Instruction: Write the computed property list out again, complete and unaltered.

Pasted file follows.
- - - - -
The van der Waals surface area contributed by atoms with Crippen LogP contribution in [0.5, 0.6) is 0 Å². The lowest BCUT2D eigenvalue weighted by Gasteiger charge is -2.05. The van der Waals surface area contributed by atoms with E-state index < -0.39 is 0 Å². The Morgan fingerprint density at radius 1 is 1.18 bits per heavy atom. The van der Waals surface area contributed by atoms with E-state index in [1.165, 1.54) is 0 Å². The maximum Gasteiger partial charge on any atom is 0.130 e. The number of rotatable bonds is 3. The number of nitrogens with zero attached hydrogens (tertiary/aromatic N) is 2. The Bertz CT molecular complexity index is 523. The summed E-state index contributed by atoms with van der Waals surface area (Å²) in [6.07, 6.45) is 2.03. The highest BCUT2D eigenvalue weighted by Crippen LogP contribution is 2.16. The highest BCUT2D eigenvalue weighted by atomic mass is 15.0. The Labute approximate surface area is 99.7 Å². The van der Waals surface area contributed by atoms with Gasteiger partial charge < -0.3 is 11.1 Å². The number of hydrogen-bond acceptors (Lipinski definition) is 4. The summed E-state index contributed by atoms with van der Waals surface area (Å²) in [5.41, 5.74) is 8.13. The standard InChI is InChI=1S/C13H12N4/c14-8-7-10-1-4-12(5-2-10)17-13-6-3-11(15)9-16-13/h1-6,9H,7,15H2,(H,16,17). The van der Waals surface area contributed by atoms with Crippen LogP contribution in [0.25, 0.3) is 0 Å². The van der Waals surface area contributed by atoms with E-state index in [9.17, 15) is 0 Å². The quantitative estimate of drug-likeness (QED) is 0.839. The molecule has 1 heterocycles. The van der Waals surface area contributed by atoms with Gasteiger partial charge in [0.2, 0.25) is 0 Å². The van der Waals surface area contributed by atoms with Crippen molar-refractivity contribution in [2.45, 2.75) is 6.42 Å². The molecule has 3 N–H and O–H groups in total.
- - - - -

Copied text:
The van der Waals surface area contributed by atoms with Crippen LogP contribution in [0.5, 0.6) is 0 Å². The lowest BCUT2D eigenvalue weighted by Gasteiger charge is -2.05. The van der Waals surface area contributed by atoms with E-state index < -0.39 is 0 Å². The Morgan fingerprint density at radius 1 is 1.18 bits per heavy atom. The van der Waals surface area contributed by atoms with E-state index in [1.165, 1.54) is 0 Å². The maximum Gasteiger partial charge on any atom is 0.130 e. The number of rotatable bonds is 3. The number of nitrogens with zero attached hydrogens (tertiary/aromatic N) is 2. The Bertz CT molecular complexity index is 523. The summed E-state index contributed by atoms with van der Waals surface area (Å²) in [6.07, 6.45) is 2.03. The highest BCUT2D eigenvalue weighted by Crippen LogP contribution is 2.16. The highest BCUT2D eigenvalue weighted by atomic mass is 15.0. The Labute approximate surface area is 99.7 Å². The van der Waals surface area contributed by atoms with Gasteiger partial charge < -0.3 is 11.1 Å². The number of hydrogen-bond acceptors (Lipinski definition) is 4. The summed E-state index contributed by atoms with van der Waals surface area (Å²) in [5.41, 5.74) is 8.13. The standard InChI is InChI=1S/C13H12N4/c14-8-7-10-1-4-12(5-2-10)17-13-6-3-11(15)9-16-13/h1-6,9H,7,15H2,(H,16,17). The van der Waals surface area contributed by atoms with Crippen LogP contribution in [0.25, 0.3) is 0 Å². The van der Waals surface area contributed by atoms with E-state index in [9.17, 15) is 0 Å². The quantitative estimate of drug-likeness (QED) is 0.839. The molecule has 1 heterocycles. The van der Waals surface area contributed by atoms with Gasteiger partial charge in [0.2, 0.25) is 0 Å². The van der Waals surface area contributed by atoms with Crippen molar-refractivity contribution in [2.45, 2.75) is 6.42 Å². The molecule has 3 N–H and O–H groups in total.